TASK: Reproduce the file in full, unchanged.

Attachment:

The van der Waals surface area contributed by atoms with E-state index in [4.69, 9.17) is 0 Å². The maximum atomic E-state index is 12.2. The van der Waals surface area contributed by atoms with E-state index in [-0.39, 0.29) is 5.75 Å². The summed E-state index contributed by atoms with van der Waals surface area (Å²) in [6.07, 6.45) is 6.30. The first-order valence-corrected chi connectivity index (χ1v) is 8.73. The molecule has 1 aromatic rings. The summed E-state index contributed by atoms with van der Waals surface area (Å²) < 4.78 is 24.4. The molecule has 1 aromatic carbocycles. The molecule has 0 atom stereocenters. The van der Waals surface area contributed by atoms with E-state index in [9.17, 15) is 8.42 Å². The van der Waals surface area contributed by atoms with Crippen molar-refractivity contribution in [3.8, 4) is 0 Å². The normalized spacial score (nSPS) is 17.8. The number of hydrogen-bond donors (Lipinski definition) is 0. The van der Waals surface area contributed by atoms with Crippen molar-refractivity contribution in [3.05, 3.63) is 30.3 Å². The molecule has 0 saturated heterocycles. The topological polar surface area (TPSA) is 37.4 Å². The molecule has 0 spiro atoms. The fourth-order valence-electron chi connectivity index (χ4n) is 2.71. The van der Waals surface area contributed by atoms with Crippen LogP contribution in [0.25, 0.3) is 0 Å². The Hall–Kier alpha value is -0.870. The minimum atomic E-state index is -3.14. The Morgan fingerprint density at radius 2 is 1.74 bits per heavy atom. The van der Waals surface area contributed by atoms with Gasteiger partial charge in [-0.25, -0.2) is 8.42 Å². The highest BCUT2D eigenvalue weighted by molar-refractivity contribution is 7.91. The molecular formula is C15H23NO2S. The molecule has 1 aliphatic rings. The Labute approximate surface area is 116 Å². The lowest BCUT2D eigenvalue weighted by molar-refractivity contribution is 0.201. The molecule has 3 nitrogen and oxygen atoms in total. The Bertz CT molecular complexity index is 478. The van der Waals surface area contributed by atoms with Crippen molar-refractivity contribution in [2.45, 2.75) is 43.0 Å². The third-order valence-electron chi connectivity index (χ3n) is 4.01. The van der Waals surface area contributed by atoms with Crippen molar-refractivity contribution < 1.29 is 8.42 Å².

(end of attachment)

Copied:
The van der Waals surface area contributed by atoms with E-state index in [4.69, 9.17) is 0 Å². The maximum atomic E-state index is 12.2. The van der Waals surface area contributed by atoms with E-state index in [-0.39, 0.29) is 5.75 Å². The summed E-state index contributed by atoms with van der Waals surface area (Å²) in [6.07, 6.45) is 6.30. The first-order valence-corrected chi connectivity index (χ1v) is 8.73. The molecule has 1 aromatic rings. The summed E-state index contributed by atoms with van der Waals surface area (Å²) < 4.78 is 24.4. The molecule has 1 aromatic carbocycles. The molecule has 0 atom stereocenters. The van der Waals surface area contributed by atoms with E-state index in [9.17, 15) is 8.42 Å². The van der Waals surface area contributed by atoms with Crippen molar-refractivity contribution in [3.8, 4) is 0 Å². The normalized spacial score (nSPS) is 17.8. The number of hydrogen-bond donors (Lipinski definition) is 0. The van der Waals surface area contributed by atoms with Crippen molar-refractivity contribution in [3.05, 3.63) is 30.3 Å². The molecule has 0 saturated heterocycles. The topological polar surface area (TPSA) is 37.4 Å². The molecule has 0 spiro atoms. The fourth-order valence-electron chi connectivity index (χ4n) is 2.71. The van der Waals surface area contributed by atoms with Crippen LogP contribution in [0.25, 0.3) is 0 Å². The Hall–Kier alpha value is -0.870. The minimum atomic E-state index is -3.14. The Morgan fingerprint density at radius 2 is 1.74 bits per heavy atom. The van der Waals surface area contributed by atoms with Gasteiger partial charge in [-0.25, -0.2) is 8.42 Å². The highest BCUT2D eigenvalue weighted by molar-refractivity contribution is 7.91. The molecular formula is C15H23NO2S. The molecule has 1 aliphatic rings. The Labute approximate surface area is 116 Å². The lowest BCUT2D eigenvalue weighted by molar-refractivity contribution is 0.201. The molecule has 3 nitrogen and oxygen atoms in total. The Bertz CT molecular complexity index is 478. The van der Waals surface area contributed by atoms with Crippen molar-refractivity contribution in [2.45, 2.75) is 43.0 Å². The third-order valence-electron chi connectivity index (χ3n) is 4.01. The van der Waals surface area contributed by atoms with Crippen molar-refractivity contribution < 1.29 is 8.42 Å².